There is no particular career trajectory for a gallery director. These uncertain times, Ms. Vassell said, make it far less likely that any director with an urge to see her own name on the door will take that step. In the last decade, though, for those with dreams of running their own galleries, the art market’s expanding possibilities could be seen literally in Chelsea. In 1994 Matthew Marks was the first major commercial gallery to move into the neighborhood. Now there are close to 330 active galleries there (more than in SoHo at its peak), according to a count by the Web site chelseaartgalleries.com.
“During the great expansion in the last five years, a lot of people from other worlds came in,” said Sarah Thornton, author of “Seven Days in the Art World,” published by W. W. Norton last year, referring to the crosscurrents that brought models and designers into galleries and helped create and support skateboard art, surfer art, designer art.
During the boom, Ms. Thornton said, the money flowing on Wall Street meant that banks lent money to all kinds of people aspiring to become dealers, who in turn could sell art to the young hedge fund millionaires and billionaires who became the collectors driving up the prices.
One rainy Friday, Ms. Vassell used a car service to visit the San Francisco artist Ms. Auerbach, who had just moved to New York and into a roughly 1,000-square-foot studio with many windows in the Bushwick section of Brooklyn.
“She has the discipline, which a lot of young artists are lacking these days,” Ms. Vassell said of Ms. Auerbach. “The thing is to get her work into all the important collections in the world.”
Ms. Auerbach told Ms. Vassell, as they looked at the paintings in her studio, “I’ve made all this work that is all half black and half white.” Some of her newer work uses spray paint on shards of glass. The painting “Shatter I,” which went to Art Basel, looked vaguely like a giant dark flower.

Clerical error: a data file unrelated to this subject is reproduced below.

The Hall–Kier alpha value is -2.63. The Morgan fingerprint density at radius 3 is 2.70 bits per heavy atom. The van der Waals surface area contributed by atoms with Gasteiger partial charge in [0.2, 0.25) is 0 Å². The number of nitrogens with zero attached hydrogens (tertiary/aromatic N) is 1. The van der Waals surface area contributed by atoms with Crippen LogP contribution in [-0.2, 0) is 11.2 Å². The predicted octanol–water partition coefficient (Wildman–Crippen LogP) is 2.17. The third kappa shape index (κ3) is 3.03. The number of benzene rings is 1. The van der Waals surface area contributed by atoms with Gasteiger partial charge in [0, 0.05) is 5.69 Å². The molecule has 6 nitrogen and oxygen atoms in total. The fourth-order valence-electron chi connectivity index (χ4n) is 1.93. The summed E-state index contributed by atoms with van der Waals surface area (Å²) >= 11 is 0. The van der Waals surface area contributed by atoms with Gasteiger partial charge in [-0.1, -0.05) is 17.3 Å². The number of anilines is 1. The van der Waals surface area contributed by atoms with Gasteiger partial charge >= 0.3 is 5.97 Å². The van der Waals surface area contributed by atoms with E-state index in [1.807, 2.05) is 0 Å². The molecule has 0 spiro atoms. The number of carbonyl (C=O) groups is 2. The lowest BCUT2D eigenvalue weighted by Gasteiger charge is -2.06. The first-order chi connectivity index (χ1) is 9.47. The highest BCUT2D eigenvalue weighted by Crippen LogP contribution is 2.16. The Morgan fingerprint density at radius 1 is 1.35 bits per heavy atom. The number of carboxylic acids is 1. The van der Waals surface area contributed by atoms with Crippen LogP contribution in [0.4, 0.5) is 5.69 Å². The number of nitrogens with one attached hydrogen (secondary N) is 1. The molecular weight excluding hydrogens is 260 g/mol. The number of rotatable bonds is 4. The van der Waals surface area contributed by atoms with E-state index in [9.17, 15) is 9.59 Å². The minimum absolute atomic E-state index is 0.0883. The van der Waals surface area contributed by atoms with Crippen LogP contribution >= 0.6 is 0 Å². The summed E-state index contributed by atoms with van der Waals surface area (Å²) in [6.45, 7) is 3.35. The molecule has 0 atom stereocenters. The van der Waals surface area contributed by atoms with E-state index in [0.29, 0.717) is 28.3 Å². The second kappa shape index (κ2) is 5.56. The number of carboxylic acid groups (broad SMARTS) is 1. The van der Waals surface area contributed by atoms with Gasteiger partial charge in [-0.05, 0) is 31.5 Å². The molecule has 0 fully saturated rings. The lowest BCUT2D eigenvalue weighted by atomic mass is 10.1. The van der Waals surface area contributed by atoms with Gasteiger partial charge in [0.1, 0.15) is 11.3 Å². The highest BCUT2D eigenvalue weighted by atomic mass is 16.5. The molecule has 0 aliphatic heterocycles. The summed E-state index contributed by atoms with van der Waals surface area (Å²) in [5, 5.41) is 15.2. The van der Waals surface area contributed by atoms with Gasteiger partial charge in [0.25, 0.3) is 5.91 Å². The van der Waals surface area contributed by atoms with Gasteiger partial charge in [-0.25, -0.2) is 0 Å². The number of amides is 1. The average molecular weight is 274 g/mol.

“I’ve made a lot of work that is about opposites,” Ms. Auerbach added. “Now I’m trying to tie the element of chaos into the work.”
Ms. Vassell said, “I’m going to have so much fun explaining this in Miami.”
In December at Art Basel Miami Beach, though, things were slow. At “It Ain’t Fair” in Miami, a few miles away, only about a dozen of the 40 works sold, although Ms. Vassell said she was happy that the right collectors saw the show.
“It was like an art fair a dozen years ago, ” Mr. Deitch said gamely of Art Basel Miami Beach, adding that he had survived previous downturns. During the boom years his inventory sold in a matter of hours on the first day, he said. This year he “covered our costs and a little more,” he said. Some people came back and canceled purchases after being warned to be careful in this market, Mr. Deitch confided.
The bubble might have burst, but Deitch Projects still threw its annual party on the beach at the Raleigh Hotel on Collins Avenue in South Beach.
The sand was cool to the touch. Groups of grungy downtown kids and young couples in expensive jewelry danced, drank and sank into plush black sofas with oversize red pillows.
Ms. Vassell was surrounded by friends she considers her new family in the art world: artists like Mr. Wiley and Shinique Smith, who both live and work in Brooklyn; Franklin Sirmans, a curator at the Menil Collection in Houston; Emil Wilbekin, the editor in chief of Giant magazine. They gossiped, talked about their careers, about Barack Obama and the world of opportunities.
“There are so many possibilities,” Ms. Vassell said hopefully. “If you cut out the excess and extravagance, what you’ll have is a return to personal creativity, a rich creativity that has nothing to do with how much money you have. It’s what many of us came into this business for.”